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Health Officials to visit random homes in DeKalb and Fulton counties to test for COVID-19 antibodies

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Health Officials to visit random homes in DeKalb and Fulton counties to test for COVID-19 antibodies

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DeKalb County, GA- If you live in DeKalb County, public health officials could soon be knocking on your door.

“Between April 28 to May 4, teams of public health professionals will visit randomly selected homes in different areas of Fulton and DeKalb counties,” an announcement from the state Department of Public Health says. “Household members will be asked to answer survey questions and provide a blood sample to be tested for antibodies for SARS-CoV-2, the virus that causes COVID-19. Antibodies are produced when someone has previously been infected with COVID-19.”

The antibody tests, known as serology tests because they look at blood “serum,” can’t determine whether someone has an active COVID-19 infection when the sample is taken, the announcement says. The antibodies take one to three weeks to develop.

“The antibody test can help identify people who were infected but didn’t have symptoms or weren’t tested for COVID-19,” the announcement says. “This testing is important to understand who has had the virus. The results of this study may help provide important information needed to help public health officials understand COVID-19 and inform future strategies to prevent further spread of the virus.”

Participation in the survey is voluntary.

The announcement says, “Teams will be identifiable by their CDC vests and CDC badges. They will also have an official letter from CDC and the GA Department of Public Health.”

Here is the full announcement from the Georgia Department of Public Health.

The Georgia Department of Public Health (DPH) is partnering with Centers for Disease Control and Prevention (CDC) and the Fulton and DeKalb County Boards of Health to conduct an antibody testing survey to better understand how many people may have already been infected with the virus that causes COVID-19.

Between April 28 to May 4, teams of public health professionals will visit randomly selected homes in different areas of Fulton and DeKalb counties. Household members will be asked to answer survey questions and provide a blood sample to be tested for antibodies for SARS-CoV-2, the virus that causes COVID-19. Antibodies are produced when someone has previously been infected with COVID-19.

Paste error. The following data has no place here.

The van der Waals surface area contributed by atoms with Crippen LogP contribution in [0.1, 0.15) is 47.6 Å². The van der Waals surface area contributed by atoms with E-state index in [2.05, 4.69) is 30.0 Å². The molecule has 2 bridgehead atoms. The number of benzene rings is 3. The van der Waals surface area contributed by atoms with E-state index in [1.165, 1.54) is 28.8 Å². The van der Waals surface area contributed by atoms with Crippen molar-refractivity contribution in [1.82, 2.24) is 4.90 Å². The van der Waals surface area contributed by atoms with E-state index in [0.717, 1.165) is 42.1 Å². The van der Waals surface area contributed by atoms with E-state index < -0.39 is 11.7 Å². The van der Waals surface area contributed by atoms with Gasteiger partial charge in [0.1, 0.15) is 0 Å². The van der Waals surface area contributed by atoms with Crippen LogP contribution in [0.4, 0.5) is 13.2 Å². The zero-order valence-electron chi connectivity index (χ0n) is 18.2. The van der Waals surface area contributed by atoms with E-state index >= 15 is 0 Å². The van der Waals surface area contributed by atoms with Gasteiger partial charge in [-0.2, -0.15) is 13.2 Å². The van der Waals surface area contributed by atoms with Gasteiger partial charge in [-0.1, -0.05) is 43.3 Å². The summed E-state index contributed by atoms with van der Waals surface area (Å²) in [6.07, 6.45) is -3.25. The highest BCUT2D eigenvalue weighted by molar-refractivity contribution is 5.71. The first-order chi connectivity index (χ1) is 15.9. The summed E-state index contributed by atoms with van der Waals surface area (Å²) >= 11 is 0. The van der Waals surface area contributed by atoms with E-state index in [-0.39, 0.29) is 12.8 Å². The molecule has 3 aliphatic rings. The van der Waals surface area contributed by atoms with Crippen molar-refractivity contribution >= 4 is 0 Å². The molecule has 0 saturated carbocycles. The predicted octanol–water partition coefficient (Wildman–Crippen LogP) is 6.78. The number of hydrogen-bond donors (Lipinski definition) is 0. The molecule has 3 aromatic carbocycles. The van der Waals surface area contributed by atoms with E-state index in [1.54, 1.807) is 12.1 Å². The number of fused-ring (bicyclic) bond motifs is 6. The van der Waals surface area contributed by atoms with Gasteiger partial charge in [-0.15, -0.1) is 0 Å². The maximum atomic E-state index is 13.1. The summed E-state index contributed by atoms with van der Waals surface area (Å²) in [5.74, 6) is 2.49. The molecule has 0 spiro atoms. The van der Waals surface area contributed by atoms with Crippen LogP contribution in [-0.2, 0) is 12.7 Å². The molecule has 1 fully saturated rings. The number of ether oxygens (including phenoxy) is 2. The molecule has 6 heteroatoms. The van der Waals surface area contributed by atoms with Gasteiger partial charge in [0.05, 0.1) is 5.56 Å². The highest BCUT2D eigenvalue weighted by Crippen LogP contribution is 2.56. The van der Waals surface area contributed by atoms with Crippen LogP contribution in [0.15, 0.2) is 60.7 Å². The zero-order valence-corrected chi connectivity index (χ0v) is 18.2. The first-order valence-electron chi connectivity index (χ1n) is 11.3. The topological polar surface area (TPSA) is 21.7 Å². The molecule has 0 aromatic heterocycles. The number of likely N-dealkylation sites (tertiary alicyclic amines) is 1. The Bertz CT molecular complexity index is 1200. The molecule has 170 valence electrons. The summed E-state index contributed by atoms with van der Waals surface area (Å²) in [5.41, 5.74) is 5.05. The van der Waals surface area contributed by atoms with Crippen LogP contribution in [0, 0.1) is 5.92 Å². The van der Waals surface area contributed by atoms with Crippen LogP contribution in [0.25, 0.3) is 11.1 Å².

“We encourage everyone who is visited by the teams to participate in this very important survey that can help public health officials assess how widespread COVID-19 is in certain areas,” said Kathleen E. Toomey, M.D., M.P.H., DPH commissioner. “This is another way that Georgians can play a role in helping fight this virus.”

Antibody tests, also known as serology tests because they look at blood “serum,” cannot determine if a person has an active COVID-19 infection at the time the sample is taken. The antibodies for SARS-CoV-2 typically take one to three weeks to develop.

The antibody test can help identify people who were infected but didn’t have symptoms or weren’t tested for COVID-19. This testing is important to understand who has had the virus. The results of this study may help provide important information needed to help public health officials understand COVID-19 and inform future strategies to prevent further spread of the virus.

Fulton and DeKalb counties were selected because community transmission of confirmed COVID-19 cases is occurring in these counties. The areas that teams will visit within each county are census blocks, used by the U.S. Census Bureau, and were randomly selected. Households will be randomly selected within each area. Only homes approached by the investigation teams are eligible to participate. Participation is voluntary. Teams will be identifiable by their CDC vests and CDC badges. They will also have an official letter from CDC and the GA Department of Public Health.

For more information about the serosurvey, visit https://dph.georgia.gov/covid-19-antibody-testing

For general information about antibody testing, also known as serology testing, visit the CDC website https://www.cdc.gov/coronavirus/2019-ncov/lab/serology-testing.html

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